Part One: The Experience
As far as participatory culture goes, there’s quite a bit of literature out there in relation to videogames, TV shows, movies, cartoons, comics, and other so-called fandoms. People become part of a world; they immerse themselves in it; they absorb it, remediate it, regurgitate it. They expand on these worlds, banding together to create communities that pool information and resources, thus facilitating the creation of their own texts and cultural artefacts. In essence they create their own (digital?) information cultures.
But what about when the world we build our fantasies and participatory cultures on actually exists in “physical reality”?
Last Friday I got the chance to witness a participatory culture outside of the internet. And what I found enthralled and surprised me.
The Drowned Man is a production by theatre company, Punchdrunk, who are known for their challenging, interactive shows. I had heard rave reviews from a friend, who has since become a fan of the production, and who described it as “an alternate universe that you can just slide into whenever you like”. Now I’m generally not a theatre-goer – I like the odd musical now and then, but I can count the plays I’ve seen on one hand. Nevertheless, my friend’s description of The Drowned Man had me intrigued. When I finally took the time to go and see it, what I knew was only what he had told me: that it’s immersive theatre, that it takes place in a four-storey disused industrial warehouse; that there are two storylines which loop three times; that you can do whatever or go wherever you want in the show (bar talking); that you should wear comfortable shoes (lots of walking!); and that you have to wear a mask.
If you think this sounds demanding from a theatre production, you’d be right. The physicality of the drama sounded rather daunting, to say the least. By the day of the showing, whilst we queued outside waiting to be given admittance, I was excited yet nervous of what lay ahead of me. Finally the doors opened into a ramshackle, dreary old warehouse; we off-loaded our possessions in the cloakroom, were handed a mask —
And so the experience commenced.
We were led into a lift, in which was waiting a ‘lift girl’ – one of the show’s 30 or so characters – and, whilst she was introducing the fictional world of Temple Studios (a movie studio set somewhere in the late 50’s/early 60’s) and its characters, something rather mundane but very strange happened – she reached out and touched the face of one of the ‘audience’. You will notice that I put the word ‘audience’ in inverted commas, because I didn’t feel like I was part of an audience. What I felt like was any of the following: a bystander, a witness, a participant, a spectator. But not the passive sort of creature that the word ‘audience’ tends to conjure up.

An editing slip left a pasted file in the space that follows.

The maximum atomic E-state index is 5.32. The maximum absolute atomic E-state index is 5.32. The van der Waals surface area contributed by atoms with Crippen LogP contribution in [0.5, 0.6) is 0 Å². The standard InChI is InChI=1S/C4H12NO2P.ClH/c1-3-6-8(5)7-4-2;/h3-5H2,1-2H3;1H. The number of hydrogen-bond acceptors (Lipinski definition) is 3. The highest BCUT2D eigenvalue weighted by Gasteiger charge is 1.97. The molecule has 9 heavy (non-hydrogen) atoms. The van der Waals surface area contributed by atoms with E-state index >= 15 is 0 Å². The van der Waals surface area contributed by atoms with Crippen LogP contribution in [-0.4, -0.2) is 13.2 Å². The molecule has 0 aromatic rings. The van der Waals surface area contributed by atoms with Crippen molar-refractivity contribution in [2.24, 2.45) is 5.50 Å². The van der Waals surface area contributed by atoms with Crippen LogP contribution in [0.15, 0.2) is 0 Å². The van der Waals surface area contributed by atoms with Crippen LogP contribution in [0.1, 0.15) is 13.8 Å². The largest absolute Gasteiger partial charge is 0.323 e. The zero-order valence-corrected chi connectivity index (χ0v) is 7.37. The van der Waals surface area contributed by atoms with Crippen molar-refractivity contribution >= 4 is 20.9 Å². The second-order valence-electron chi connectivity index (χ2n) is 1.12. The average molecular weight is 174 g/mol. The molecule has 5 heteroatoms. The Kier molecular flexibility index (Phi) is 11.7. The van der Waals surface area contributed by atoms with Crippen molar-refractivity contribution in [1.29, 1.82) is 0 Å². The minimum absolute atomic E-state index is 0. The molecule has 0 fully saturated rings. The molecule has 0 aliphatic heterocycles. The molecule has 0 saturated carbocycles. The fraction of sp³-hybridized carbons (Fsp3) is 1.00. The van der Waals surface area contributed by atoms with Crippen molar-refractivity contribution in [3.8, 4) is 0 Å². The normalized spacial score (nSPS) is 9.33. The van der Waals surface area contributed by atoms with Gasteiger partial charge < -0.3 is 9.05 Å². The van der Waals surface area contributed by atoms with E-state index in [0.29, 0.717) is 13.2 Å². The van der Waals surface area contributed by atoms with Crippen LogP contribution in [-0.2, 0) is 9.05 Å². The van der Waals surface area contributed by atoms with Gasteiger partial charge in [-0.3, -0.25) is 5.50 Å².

And that was extremely unnerving.
My friend, who had come along with me, told me he was going to walk me through the first loop so that I could follow the ‘main storyline’ (or at least one of the main storylines – there are several depending on which character you follow). Then the plan was to leave me to make my own way through the following two loops. He led me through to the room where the first scene was playing out. Cue crawling ambient soundtrack, the two leads dancing to a yearning Shangri-La’s number against an amazingly atmospheric (and HUGE) set. A group of ‘audience’ members were gathered, watching silently behind their masks. About five minutes later the scene was over and the female lead rushed past us, leading us to her dressing room. A couple of the audience wandered off to follow the male lead; most of us followed the girl.
By this time I was beginning to realise that the actors were completely able to get up close and personal to us if they wanted to. Some of them would touch you, hold your gaze, even speak to you, bringing you into the performance, making you a part of the story. Ten minutes in, and I wasn’t sure I was liking this at all. In short – it felt very uncomfortable. For much of our modern culture we have been spoon-fed our entertainment, passive observers who have no control and who are eternally separated from the object of our observation by the so-called ‘fourth wall’. In the massive, dream-like world of The Drowned Man, the only thing that is there to serve as the fourth wall – as your protection from letting this half-dream become a reality – is the mask each audience member has to wear. The realisation that one has complete autonomy and independence in this world is a profound yet uneasy one; and for a while into the first act (or loop, I should say), I really didn’t want to leave my friend’s side. I felt I needed something to ground me, to anchor me into some semblance of normalcy.